What's an example of a role that terrifies you?
For example, I just did one little indie film this last hiatus, Cripple. It’s a true story about this guy, Adam Niskar, who’s this kind of heavy drinking, womanizing businessman at the top of his game and he’s celebrating a huge promotion and he’s pretty drunk and he dives into a lake, fully clothed, breaks his neck and his spine and becomes a quadriplegic. The story is him coming to terms with his new existence and seeing if he can kind of pull himself out of that. I myself cannot imagine going through something like that, and I’ve never been around someone who’s had to go through something like that. Those kinds of stories really intrigue me—people that I’m completely not. Just something like that, to just like transform into someone else is what I’m all about.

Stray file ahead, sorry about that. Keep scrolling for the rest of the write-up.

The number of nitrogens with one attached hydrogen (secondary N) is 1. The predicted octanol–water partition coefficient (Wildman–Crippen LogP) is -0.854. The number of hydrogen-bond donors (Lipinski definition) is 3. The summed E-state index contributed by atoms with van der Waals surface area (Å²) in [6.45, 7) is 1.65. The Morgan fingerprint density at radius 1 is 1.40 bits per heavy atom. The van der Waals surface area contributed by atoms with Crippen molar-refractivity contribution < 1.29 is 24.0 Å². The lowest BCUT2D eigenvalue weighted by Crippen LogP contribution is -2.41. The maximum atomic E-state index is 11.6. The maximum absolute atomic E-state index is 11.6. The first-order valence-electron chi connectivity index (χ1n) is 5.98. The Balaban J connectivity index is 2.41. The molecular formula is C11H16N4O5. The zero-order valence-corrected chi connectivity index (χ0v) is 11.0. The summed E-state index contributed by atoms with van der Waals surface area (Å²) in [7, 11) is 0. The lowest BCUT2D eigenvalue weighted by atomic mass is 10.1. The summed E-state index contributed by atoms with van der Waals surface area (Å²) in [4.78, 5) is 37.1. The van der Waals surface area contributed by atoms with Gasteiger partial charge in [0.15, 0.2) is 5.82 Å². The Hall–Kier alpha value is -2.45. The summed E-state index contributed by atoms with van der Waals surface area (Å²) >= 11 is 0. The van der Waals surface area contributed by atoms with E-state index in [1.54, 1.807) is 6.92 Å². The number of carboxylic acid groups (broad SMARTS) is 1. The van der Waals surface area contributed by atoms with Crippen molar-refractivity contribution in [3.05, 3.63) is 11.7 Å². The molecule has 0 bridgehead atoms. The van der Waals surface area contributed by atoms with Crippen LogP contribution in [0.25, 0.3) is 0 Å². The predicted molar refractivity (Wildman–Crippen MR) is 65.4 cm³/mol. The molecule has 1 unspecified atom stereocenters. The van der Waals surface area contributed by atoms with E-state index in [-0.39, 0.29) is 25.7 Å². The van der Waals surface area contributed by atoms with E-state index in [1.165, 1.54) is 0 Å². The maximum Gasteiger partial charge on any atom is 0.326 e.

That's some equally heavy material for your vacation from Breaking Bad. What do you like to do for yourself when you come off a particularly intense day of shooting?
I like to sleep. A lot. [Shooting Cripple] was strenuous because I was little in 99% of the frames and working every day, all day long, but working on Breaking Bad, it seems like a pretty heavy show, but it’s such a family environment on the set, we just goof around and laugh all day really. That’s the only way to do it, because if we didn’t have that, I think we’d be pretty depressed all day. This show, as you said, it’s pretty heavy. It’s good to have a sort of sense of humor to break through the tension of the material that we’re playing with.